Bing Ye, Ph.D., Associate Professor, Department of Cell and Developmental Biology, Research Associate Professor, Life Sciences Institute, University of Michigan Medical School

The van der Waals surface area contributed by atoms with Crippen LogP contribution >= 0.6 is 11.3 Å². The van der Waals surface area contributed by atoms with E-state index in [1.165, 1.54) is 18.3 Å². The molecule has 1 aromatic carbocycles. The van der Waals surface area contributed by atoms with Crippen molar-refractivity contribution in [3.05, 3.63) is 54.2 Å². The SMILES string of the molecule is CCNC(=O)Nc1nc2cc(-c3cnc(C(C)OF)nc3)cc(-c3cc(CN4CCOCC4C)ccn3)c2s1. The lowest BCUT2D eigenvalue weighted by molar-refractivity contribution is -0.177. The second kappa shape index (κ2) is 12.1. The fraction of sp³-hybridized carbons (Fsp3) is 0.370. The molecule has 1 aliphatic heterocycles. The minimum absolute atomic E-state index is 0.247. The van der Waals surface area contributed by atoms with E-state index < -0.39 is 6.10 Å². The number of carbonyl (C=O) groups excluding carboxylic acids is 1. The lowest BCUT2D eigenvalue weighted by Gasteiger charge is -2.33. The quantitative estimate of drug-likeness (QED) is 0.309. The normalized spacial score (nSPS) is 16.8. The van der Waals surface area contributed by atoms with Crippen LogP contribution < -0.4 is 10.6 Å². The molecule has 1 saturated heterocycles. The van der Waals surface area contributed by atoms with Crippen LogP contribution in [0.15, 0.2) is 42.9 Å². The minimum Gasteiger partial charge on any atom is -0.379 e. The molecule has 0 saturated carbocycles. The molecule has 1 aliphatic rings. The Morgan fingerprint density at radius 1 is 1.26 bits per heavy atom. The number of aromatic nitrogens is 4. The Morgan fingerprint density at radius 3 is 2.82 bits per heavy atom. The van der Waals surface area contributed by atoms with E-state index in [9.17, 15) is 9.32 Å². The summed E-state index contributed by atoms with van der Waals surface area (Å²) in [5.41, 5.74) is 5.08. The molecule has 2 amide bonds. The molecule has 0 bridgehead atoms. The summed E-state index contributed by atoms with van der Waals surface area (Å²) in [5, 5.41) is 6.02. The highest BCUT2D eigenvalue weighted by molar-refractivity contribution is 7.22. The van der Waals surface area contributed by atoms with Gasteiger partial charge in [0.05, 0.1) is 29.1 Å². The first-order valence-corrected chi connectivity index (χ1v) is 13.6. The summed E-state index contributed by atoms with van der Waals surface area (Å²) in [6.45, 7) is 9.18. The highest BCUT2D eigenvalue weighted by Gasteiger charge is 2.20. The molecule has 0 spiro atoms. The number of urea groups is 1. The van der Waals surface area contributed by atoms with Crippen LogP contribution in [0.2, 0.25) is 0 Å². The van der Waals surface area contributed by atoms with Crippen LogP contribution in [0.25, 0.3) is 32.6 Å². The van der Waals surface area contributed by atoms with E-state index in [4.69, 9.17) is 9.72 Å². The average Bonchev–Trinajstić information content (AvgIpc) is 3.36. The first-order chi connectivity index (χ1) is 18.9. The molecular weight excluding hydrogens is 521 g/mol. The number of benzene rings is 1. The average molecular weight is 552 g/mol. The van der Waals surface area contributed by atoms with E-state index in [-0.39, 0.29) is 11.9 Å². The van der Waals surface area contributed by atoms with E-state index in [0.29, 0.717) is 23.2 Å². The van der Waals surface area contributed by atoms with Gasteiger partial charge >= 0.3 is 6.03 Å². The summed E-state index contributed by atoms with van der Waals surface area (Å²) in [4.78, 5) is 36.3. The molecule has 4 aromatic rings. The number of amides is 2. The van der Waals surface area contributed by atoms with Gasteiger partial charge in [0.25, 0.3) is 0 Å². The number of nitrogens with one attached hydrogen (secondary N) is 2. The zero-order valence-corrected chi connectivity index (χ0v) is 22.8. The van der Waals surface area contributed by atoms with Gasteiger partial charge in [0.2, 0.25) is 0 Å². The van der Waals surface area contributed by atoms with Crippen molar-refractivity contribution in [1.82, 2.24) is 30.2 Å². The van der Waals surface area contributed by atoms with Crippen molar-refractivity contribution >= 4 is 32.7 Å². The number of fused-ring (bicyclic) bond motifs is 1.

This beautiful neuron is called a "chandelier cell", because its shape calls to mind an elaborate chandelier in a grand ballroom. This type of neuron is known to inhibit brain activity in mammals. In this image, a single chandelier cell in a mouse brain is visualized using a genetic technique that allows sparse labeling of these cells with fluorescent proteins. Interestingly, it is now clear that the shape of chandelier neurons is altered in disorders such as schizophrenia and Down’s syndrome. Our goal now is to directly manipulate these cells to explore how they communicate with and control the activity of surrounding neurons.